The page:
Deadly Istanbul Bomb Attack Not Necessarily From the PKK

Yes, the Olympics are coming up fast, and they will inevitably dominate what is normally the news-bereft August “cucumber season” – the term for the yearly summer low point in the daily news-beat used particularly in Central Europe, I suppose because August is harvest time there for cucumbers. You can expect this blog in the coming weeks to treat articles about the Beijing Olympics on a regular basis. But realize that my approach is a jaundiced one already and is likely to remain so. Frankly, the original Olympic ideal is dead, crushed between rampant commercialism on the one side and the biological/pharmacological progress that now makes it inevitable for athletes to cheat on the other. That latter aspect we have already had the occasion to address in connection with the Tour de France; as for the former, this excellent piece by Sally Jenkins in today’s Washington Post will set you straight for now, but I do have accumulated in my RSS reader some excellent recent articles about the International Olympic Committee which I hope soon to have time to bring up and discuss on this forum.

For now, though, let’s take up the following interesting article out of the august German weekly Die Zeit: Bomb Attack in Istanbul: BND Chief Doubts Involvement of the PKK. As reported here by CNN, on Sunday, 27 July, there occurred a particularly nasty double-bomb attack in a crowded area of Turkey’s largest city, Istanbul. An initial blast, no more than that of a stun grenade, was designed to draw people’s attention and mass them together, so that a second and much-stronger explosion, ten minutes later, could inflict that many more casualties, which turned out to number seventeen killed and at least 154 injured.

Turkish officials, all the way up to Prime Minister Recep Tayyip Erdogan, immediately put the blame on the PKK, or Kurdistan Workers Party, which has carrying out a violent campaign since 1970 for the creation of an independent Kurdish state out of Turkish territory. As the CNN article notes, the PKK duly denied any responsibility. (A more detailed account of their denial is here.)

Now it seems that the PKK may well have been telling the truth, according to that Die Zeit article (no by-line, sourced to Der Tagesspiegel). The BND is the Bundesnachrichtendienst, Germany’s equivalent of the CIA (funnily – if you’re into that kind of humor – the name actually translates merely to “Federal News Service”), and the BND President, Ernst Uhrlau, told the German tabloid Bild Zeitung that their intelligence sources don’t really point to the PKK’s involvement in this bombing. Both the location and the technique used (Could this mean specifically that despicable double-bombing tactic? Does not say.) are not really typical of how the PKK operates. In his estimation, suspicion should rather be directed at internal Turkish perpetrators – or possibly, of course, to al-Qaeda. (The article’s lede only mentions al-Qaeda – it’s sexier that way – but the text gives the more ambivalent judgment reproduced above.)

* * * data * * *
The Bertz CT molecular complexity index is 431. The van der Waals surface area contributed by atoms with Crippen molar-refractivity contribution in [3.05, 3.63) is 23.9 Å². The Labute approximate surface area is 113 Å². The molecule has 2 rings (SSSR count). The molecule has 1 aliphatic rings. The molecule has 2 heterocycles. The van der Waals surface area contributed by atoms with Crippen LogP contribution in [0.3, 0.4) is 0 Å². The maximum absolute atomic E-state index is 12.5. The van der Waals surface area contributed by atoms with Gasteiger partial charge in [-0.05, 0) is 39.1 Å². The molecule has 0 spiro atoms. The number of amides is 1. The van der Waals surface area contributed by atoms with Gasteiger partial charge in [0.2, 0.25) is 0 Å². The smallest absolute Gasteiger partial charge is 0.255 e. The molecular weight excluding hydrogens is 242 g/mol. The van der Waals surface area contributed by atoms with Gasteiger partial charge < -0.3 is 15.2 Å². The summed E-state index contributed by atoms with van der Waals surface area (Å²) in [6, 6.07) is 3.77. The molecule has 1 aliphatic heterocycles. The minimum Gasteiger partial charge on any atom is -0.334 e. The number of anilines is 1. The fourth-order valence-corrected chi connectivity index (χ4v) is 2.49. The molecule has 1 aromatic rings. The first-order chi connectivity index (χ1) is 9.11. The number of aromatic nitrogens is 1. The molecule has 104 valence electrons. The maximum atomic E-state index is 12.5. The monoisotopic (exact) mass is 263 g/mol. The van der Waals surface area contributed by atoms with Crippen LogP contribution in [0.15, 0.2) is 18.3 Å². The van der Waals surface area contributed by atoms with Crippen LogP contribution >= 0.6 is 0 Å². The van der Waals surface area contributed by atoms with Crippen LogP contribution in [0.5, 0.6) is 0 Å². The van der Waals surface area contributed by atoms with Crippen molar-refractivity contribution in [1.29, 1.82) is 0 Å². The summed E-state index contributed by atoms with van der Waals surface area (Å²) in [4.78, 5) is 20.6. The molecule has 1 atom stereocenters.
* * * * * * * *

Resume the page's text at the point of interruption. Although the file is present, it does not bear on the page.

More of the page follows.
Now, this is the BND head telling this to Bild Zeitung almost a week after the double-bombing itself took place. Naturally, they informed the Turkish government first, but did they do so promptly enough and/or did the Turkish government heed this intelligence in a timely manner? Has the Turkish government chosen to heed it even yet? It seems now, for, as the article goes on to note, the authorities there issued a pronouncement on Saturday, 2 August – really after they should have gotten word from the BND – that their investigation was complete and it was definitely the PKK’s fault. They even arrested eight suspects, one of which apparently confessed to involvement. (Ah, but we know how effective Turkish interrogation methods can be.) Meanwhile, Turkish planes bombed suspected PKK positions in Northern Iraq – but the Turks have been bombing there for some time. The attack in Istanbul therefore did not provoke these military actions – but of course neither did they do anything to help stop them.

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